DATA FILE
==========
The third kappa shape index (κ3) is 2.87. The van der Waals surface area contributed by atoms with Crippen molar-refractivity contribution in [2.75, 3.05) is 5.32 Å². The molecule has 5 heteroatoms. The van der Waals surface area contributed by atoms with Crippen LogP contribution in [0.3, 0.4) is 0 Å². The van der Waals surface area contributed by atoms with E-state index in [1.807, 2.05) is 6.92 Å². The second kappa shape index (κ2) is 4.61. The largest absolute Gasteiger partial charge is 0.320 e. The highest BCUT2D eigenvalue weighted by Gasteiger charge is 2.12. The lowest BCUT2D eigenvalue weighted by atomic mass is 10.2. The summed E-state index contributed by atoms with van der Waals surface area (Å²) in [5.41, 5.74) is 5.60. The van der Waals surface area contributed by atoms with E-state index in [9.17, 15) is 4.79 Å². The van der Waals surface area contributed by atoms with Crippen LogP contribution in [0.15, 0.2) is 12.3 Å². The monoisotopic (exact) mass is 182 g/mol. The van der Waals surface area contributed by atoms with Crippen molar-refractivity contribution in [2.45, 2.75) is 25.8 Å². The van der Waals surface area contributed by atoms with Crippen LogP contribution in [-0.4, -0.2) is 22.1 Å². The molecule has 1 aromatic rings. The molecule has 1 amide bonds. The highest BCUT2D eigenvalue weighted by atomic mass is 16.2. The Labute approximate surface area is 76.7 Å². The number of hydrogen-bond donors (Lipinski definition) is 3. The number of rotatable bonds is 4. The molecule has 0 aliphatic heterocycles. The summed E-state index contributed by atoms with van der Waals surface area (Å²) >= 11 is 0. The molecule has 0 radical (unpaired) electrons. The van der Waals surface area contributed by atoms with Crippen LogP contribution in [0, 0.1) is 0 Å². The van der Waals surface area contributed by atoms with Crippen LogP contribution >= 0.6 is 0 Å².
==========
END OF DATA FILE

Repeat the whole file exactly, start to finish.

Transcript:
The third kappa shape index (κ3) is 2.87. The van der Waals surface area contributed by atoms with Crippen molar-refractivity contribution in [2.75, 3.05) is 5.32 Å². The molecule has 5 heteroatoms. The van der Waals surface area contributed by atoms with Crippen LogP contribution in [0.3, 0.4) is 0 Å². The van der Waals surface area contributed by atoms with E-state index in [1.807, 2.05) is 6.92 Å². The second kappa shape index (κ2) is 4.61. The largest absolute Gasteiger partial charge is 0.320 e. The highest BCUT2D eigenvalue weighted by Gasteiger charge is 2.12. The lowest BCUT2D eigenvalue weighted by atomic mass is 10.2. The summed E-state index contributed by atoms with van der Waals surface area (Å²) in [5.41, 5.74) is 5.60. The van der Waals surface area contributed by atoms with E-state index in [9.17, 15) is 4.79 Å². The van der Waals surface area contributed by atoms with Crippen LogP contribution in [0.15, 0.2) is 12.3 Å². The monoisotopic (exact) mass is 182 g/mol. The van der Waals surface area contributed by atoms with Crippen molar-refractivity contribution in [2.45, 2.75) is 25.8 Å². The van der Waals surface area contributed by atoms with Crippen LogP contribution in [-0.4, -0.2) is 22.1 Å². The molecule has 1 aromatic rings. The molecule has 1 amide bonds. The highest BCUT2D eigenvalue weighted by atomic mass is 16.2. The Labute approximate surface area is 76.7 Å². The number of hydrogen-bond donors (Lipinski definition) is 3. The number of rotatable bonds is 4. The molecule has 0 aliphatic heterocycles. The summed E-state index contributed by atoms with van der Waals surface area (Å²) >= 11 is 0. The molecule has 0 radical (unpaired) electrons. The van der Waals surface area contributed by atoms with Crippen LogP contribution in [0, 0.1) is 0 Å². The van der Waals surface area contributed by atoms with Crippen LogP contribution >= 0.6 is 0 Å².